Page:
To Protect Freedom of Speech, Limit It

Nathan Amundson

What does every developed country except the United States possess? Laws that prohibit discrimination in speech on account of race, ethnicity, gender identity, religion, marital status, family status, and disability. These laws, which prohibit hate speech and advocacy for discriminatory ideals are a necessary part of any developed country, as we have no place for hate speech within a modern society.

Some may say that such ideas as advocating for genocide or making remarks about those of other races is protected under the umbrella of the first amendment, which guarantees freedoms of speech, the press, and of belief. However, as the Supreme Court of the United States has frequently found, in such cases as Brandenburg v. Ohio, that the government may limit the free speech rights of individuals only in order to prevent imminent danger or serve a compelling governmental interest, such as classified information. Without these tests in place to prosecute individuals who shout “Fire!” in a theater or routinely threaten people as they walk down the street, the government would be unable to keep our communities safe from such people.

This same doctrine should apply to the hate speech across the United States, groups such as Neo-Nazis who promote racism and genocide or the Westboro Baptist Church, who protest military funerals with homophobic signs and anti-gay slurs. We must acknowledge in our laws and society what the rest of the developed world already knows: Hate Speech is not protected speech. Hate speech is far more than just words, it is an attack on the core of one’s identity and as such, needs to be treated as seriously as if the recipient of the hate speech had been punched in the nose.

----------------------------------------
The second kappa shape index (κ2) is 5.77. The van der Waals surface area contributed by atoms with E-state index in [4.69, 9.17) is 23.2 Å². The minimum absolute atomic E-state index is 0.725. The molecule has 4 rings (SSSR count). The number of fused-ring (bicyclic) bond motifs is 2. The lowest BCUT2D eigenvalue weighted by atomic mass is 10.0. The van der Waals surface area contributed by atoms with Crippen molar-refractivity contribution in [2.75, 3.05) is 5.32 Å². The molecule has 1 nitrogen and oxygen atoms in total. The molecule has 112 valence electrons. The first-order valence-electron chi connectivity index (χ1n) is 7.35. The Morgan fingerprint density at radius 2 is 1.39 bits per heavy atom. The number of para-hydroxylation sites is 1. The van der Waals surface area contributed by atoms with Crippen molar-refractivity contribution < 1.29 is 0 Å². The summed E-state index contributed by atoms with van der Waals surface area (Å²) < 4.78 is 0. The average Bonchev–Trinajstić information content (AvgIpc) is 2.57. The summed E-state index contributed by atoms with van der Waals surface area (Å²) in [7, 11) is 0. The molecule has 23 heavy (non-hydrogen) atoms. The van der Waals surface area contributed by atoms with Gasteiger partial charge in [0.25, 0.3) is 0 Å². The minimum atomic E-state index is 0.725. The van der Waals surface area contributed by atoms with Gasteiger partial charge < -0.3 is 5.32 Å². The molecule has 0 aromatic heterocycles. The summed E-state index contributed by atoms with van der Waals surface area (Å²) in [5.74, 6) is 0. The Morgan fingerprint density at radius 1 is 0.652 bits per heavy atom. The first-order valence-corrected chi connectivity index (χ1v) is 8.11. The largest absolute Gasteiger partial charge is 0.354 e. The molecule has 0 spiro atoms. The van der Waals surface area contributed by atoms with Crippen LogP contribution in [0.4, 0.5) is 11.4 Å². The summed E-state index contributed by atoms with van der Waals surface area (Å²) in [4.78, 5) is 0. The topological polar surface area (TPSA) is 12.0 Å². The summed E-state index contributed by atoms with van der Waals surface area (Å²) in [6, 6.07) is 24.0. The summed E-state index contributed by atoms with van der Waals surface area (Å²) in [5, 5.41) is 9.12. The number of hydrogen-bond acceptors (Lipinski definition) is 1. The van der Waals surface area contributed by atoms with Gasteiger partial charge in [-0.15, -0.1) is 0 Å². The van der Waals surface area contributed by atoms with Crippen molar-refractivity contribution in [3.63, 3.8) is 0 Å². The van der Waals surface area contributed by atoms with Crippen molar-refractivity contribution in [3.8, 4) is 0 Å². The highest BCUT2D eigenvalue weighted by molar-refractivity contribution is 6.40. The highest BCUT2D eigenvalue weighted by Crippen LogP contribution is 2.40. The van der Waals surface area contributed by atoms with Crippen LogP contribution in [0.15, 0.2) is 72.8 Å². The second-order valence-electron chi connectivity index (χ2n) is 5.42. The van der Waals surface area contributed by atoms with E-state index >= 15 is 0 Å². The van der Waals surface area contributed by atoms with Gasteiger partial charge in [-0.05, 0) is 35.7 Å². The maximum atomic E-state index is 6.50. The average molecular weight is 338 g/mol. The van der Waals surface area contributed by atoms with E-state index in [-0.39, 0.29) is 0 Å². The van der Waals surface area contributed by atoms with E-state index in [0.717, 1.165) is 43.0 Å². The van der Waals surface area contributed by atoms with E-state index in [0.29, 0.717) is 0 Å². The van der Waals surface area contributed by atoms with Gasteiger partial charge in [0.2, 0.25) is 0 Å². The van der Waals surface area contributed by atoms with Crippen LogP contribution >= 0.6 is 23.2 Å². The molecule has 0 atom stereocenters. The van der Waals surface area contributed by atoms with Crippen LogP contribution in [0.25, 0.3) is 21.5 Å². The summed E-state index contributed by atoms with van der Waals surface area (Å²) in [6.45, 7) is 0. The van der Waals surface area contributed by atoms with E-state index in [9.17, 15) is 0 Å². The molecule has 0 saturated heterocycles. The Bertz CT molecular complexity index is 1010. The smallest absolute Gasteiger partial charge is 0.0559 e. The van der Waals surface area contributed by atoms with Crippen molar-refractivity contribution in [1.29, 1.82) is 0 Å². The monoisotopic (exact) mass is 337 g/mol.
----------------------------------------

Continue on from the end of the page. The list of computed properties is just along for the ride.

The idea that vandalism is an incorrect reaction to such unbridled racist statements as “Build the Wall” written in paint on a bridge is simply ludicrous. You don’t discuss things with the person who just punched you in the nose, you hit them right back, you threaten their well-being and post their social information on social media so that they can feel as unsafe as their “freedom” has made you or someone you know feel.

And at the core of what separates free speech from Hate Speech is people. Every developed country EXCEPT THE UNITED STATES, protects the rights of the minority through hate speech laws. The right to feel safe in the country you reside in is not a privilege reserved for those in power, it is a right to be enjoyed by all. If you don’t feel safe, what’s the point of freedom, anyhow?